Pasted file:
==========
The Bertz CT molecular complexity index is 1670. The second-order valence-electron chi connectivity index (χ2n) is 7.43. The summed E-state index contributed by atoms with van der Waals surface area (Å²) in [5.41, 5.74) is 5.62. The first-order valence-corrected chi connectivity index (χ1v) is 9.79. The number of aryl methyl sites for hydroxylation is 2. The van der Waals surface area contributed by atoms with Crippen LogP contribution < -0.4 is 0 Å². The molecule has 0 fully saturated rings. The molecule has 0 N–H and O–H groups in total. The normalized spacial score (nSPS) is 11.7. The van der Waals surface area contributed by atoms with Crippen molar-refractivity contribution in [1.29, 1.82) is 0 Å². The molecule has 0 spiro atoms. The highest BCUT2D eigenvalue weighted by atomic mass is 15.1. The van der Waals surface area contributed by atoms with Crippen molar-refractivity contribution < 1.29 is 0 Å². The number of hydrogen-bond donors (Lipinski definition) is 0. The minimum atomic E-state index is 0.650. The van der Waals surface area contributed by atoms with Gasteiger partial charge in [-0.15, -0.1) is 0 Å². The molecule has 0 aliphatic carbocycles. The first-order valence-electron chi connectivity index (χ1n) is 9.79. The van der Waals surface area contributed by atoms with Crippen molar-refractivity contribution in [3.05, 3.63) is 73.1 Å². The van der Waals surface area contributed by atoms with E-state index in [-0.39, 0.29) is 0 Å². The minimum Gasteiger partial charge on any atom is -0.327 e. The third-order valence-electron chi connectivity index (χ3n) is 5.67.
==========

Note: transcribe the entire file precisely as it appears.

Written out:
The Bertz CT molecular complexity index is 1670. The second-order valence-electron chi connectivity index (χ2n) is 7.43. The summed E-state index contributed by atoms with van der Waals surface area (Å²) in [5.41, 5.74) is 5.62. The first-order valence-corrected chi connectivity index (χ1v) is 9.79. The number of aryl methyl sites for hydroxylation is 2. The van der Waals surface area contributed by atoms with Crippen LogP contribution < -0.4 is 0 Å². The molecule has 0 fully saturated rings. The molecule has 0 N–H and O–H groups in total. The normalized spacial score (nSPS) is 11.7. The van der Waals surface area contributed by atoms with Crippen molar-refractivity contribution in [1.29, 1.82) is 0 Å². The molecule has 0 spiro atoms. The highest BCUT2D eigenvalue weighted by atomic mass is 15.1. The van der Waals surface area contributed by atoms with Crippen molar-refractivity contribution < 1.29 is 0 Å². The number of hydrogen-bond donors (Lipinski definition) is 0. The minimum atomic E-state index is 0.650. The van der Waals surface area contributed by atoms with Gasteiger partial charge in [-0.15, -0.1) is 0 Å². The molecule has 0 aliphatic carbocycles. The first-order valence-electron chi connectivity index (χ1n) is 9.79. The van der Waals surface area contributed by atoms with Crippen molar-refractivity contribution in [3.05, 3.63) is 73.1 Å². The van der Waals surface area contributed by atoms with E-state index in [-0.39, 0.29) is 0 Å². The minimum Gasteiger partial charge on any atom is -0.327 e. The third-order valence-electron chi connectivity index (χ3n) is 5.67.